The Sheer Horror of 1920s' School Stories
Posted 1 March 2011 in Books by Catriona
Part of the fun of reading old books is finding the unconscious traces of old social, economic, even sartorial practices—like reading a nineteenth-century novel and discovering that train timetables were much more malleable than they are today. As long as you’re not reading this on a railway platform while waiting for a train that’s thirty-five minutes late, this is all great fun.
Then sometimes you read something that reminds you that our (over-inclusive pronoun warning!) ancestors were, well, jerks.
Like these passages from Elinor M. Brent Dyer’s The Rivals of the Chalet School (1929), in which another English headmistress has the temerity to bring her school to the banks of the Tiern See, in the Austrian Tyrol, inspiring a seemingly unnecessary degree of homicidal insanity from the pupils of the incumbent Chalet School.
Cornelia Flower, another American child, jumped to her feet. ‘Let’s swear a feud against them,’ she said.
‘Mademoiselle said we weren’t to,’ objected Margia.
‘Well, call ourselves the Ku-Klux-Klan, and then it isn’t a feud,’ put in Evadne. ‘it’s fighting for our right—and things.’
Margia knew very well that it would mean a feud only under another name, but she easily stifled the voice of her conscience, and nodded. ‘It seems an idea. What can we do? What did the American Ku-Klux-Klan do?’ (p.50).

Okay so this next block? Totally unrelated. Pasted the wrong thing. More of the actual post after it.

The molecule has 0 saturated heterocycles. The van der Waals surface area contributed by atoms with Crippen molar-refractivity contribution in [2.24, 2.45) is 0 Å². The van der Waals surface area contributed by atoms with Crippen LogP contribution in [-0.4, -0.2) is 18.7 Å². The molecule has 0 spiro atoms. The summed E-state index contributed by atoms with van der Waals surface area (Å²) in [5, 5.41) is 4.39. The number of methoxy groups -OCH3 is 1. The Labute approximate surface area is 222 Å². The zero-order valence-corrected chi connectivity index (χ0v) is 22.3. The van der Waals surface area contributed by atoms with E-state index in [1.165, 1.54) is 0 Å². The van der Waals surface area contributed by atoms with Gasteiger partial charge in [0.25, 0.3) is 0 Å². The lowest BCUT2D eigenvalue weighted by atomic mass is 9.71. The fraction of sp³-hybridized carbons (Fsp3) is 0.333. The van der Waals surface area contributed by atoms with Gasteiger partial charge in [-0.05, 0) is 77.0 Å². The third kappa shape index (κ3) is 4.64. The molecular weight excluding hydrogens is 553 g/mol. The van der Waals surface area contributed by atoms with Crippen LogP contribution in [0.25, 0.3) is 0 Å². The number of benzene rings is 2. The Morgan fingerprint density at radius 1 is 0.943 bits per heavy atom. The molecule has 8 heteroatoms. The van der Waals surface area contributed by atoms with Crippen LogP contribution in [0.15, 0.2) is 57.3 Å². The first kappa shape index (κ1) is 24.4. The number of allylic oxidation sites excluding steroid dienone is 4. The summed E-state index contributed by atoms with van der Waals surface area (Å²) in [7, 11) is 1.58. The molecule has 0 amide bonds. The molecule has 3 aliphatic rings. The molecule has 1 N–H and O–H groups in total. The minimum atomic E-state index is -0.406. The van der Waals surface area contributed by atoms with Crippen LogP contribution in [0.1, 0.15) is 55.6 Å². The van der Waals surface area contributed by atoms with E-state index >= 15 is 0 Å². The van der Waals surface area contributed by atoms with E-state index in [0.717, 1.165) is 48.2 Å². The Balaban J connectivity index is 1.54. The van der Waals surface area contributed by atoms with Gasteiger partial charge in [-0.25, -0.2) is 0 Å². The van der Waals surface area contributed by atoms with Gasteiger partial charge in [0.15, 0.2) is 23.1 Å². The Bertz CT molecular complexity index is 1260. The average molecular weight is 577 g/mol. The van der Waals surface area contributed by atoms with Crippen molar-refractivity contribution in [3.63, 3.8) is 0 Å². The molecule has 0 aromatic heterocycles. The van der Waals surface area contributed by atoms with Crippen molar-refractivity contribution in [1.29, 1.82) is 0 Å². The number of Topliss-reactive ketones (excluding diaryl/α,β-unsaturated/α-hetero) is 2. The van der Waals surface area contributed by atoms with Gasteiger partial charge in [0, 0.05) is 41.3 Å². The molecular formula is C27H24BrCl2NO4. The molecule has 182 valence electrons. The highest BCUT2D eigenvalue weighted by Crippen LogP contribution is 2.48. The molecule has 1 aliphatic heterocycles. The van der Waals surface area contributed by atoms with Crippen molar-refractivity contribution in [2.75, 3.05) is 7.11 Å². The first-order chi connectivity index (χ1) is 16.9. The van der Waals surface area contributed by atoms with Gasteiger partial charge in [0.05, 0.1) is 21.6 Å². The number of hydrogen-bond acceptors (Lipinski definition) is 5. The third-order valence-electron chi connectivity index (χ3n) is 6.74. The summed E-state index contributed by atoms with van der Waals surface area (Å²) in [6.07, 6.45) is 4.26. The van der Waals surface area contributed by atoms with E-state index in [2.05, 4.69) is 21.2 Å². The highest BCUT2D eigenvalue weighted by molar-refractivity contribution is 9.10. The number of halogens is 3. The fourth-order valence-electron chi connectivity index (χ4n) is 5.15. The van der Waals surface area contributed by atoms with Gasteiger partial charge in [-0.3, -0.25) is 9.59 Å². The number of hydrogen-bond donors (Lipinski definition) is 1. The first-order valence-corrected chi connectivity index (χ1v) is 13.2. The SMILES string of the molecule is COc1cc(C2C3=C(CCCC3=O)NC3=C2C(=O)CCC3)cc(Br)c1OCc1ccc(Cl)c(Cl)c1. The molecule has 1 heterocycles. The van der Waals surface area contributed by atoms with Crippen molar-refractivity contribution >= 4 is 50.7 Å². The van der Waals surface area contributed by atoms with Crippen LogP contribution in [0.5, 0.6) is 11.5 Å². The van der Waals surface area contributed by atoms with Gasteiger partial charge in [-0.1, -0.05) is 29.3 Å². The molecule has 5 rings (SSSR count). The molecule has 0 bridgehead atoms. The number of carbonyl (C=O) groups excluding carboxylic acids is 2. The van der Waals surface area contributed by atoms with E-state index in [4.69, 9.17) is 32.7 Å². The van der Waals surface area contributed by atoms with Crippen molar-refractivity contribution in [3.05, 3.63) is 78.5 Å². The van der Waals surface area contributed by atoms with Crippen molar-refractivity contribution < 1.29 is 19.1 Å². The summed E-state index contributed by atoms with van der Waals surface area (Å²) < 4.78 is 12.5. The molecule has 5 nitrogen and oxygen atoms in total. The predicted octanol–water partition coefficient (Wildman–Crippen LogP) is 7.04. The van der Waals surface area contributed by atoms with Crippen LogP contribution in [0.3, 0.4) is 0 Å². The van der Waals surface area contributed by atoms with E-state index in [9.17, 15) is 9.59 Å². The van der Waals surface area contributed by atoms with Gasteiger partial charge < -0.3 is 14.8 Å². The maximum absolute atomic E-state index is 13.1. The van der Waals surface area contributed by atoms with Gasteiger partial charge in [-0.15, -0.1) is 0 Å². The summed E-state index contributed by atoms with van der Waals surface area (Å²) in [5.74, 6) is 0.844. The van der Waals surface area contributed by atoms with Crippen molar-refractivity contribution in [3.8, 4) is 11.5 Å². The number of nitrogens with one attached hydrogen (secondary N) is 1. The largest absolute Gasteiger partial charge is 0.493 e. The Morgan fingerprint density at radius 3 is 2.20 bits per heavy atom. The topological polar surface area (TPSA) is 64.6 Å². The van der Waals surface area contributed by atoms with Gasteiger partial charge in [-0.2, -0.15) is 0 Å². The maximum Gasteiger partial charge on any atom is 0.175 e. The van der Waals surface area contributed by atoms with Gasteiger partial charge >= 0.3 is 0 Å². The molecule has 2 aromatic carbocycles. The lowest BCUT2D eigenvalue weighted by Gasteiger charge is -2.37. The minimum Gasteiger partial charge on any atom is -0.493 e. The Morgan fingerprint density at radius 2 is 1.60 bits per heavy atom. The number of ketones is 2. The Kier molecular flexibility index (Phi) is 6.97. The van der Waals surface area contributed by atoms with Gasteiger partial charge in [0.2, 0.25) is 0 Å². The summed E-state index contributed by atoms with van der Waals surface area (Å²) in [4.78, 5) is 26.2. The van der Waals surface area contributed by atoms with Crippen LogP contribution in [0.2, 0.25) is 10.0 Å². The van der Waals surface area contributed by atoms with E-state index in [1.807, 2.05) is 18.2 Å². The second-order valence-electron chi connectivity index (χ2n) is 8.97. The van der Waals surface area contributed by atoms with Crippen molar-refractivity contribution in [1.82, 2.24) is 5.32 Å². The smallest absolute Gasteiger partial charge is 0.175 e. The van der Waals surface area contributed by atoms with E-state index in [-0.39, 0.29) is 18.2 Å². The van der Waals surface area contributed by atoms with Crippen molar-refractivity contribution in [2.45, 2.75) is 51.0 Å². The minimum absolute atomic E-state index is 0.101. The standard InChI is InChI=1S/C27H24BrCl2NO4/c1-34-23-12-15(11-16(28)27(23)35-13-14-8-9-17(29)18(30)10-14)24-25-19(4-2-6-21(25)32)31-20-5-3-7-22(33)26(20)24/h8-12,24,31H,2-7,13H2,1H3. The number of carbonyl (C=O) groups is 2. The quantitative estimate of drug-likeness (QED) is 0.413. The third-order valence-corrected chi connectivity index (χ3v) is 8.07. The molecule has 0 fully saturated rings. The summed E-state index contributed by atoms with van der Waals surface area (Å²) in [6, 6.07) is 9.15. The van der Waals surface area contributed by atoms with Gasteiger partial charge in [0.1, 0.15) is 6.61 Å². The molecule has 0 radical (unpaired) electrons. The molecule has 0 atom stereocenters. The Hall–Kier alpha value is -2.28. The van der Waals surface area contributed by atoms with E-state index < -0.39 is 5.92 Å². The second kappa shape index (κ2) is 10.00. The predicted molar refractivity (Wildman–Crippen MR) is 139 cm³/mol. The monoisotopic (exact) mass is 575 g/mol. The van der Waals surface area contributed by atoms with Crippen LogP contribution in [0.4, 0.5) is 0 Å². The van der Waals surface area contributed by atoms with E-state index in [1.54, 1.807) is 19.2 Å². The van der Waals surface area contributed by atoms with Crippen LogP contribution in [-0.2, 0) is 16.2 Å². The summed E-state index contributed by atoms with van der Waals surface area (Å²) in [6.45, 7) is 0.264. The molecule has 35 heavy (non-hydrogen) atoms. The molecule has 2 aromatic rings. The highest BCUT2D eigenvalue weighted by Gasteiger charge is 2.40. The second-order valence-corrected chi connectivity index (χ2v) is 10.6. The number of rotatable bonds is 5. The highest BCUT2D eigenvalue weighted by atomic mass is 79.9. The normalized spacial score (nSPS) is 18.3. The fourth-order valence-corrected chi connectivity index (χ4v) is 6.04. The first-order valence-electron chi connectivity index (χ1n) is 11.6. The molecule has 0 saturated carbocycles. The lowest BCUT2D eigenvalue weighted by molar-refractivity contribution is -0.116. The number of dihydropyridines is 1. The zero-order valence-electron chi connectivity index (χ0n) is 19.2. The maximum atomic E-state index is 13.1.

You … what?
But, wait! Margia clearly doesn’t know what the Ku-Klux-Klan do. She doesn’t even know that the second wave of the Klan is peaking in the very 1920s in which she is speaking, rather than being the historical entity that she seems to think it is. So maybe we should cut her some slack. Let’s wait and see what she thinks after she reads about the Klan in that well-known and unbiased historical text, Elsie’s Motherhood (1876), fourth in the long list of Martha Finley’s rather dreary Elsie Dinsmore books.
The account of the doings of that far-famed ‘Klan’ as given in Elsie’s Motherhood thrilled them all, though they sometimes stumbled over the long words used and were bothered by the very elaborate style of the book.
‘Cut all that,’ commanded Margia when the reader came to any preachy bits. ‘Get on to the fun.’ (p.52)
It’s true, the ‘preachy bits’ really slow down the otherwise exciting record of homicidal xenophobia.
After Kaffee und Kuchen, they returned to their amusement, and by the time the bell rang for them to go upstairs and change for the evening, they knew all they wanted about the original Ku-Klux-Klan.
‘Only we can’t go round beating people or sticking up coffins against their back-doors,’ said Margia regretfully.
‘No; but it gives us a general idea of what they did,’ said Evadne. (pp. 52-53)
You … what?
I’ll tell you something, Margia. With an attitude like that, there’s an organisation coming your way in the next decade that you’re going to just love.
(All quotes from the 1952 Australian Dymock’s edition of the text.)
(For the record, Finley’s book doesn’t present the main characters as sympathising with the Klan, nor does it suggest that the Klan was a good or a necessary force during the post-war Restoration. So the blame is more on the schoolgirls themselves than on poor, dreary, pious Elsie Dinsmore.)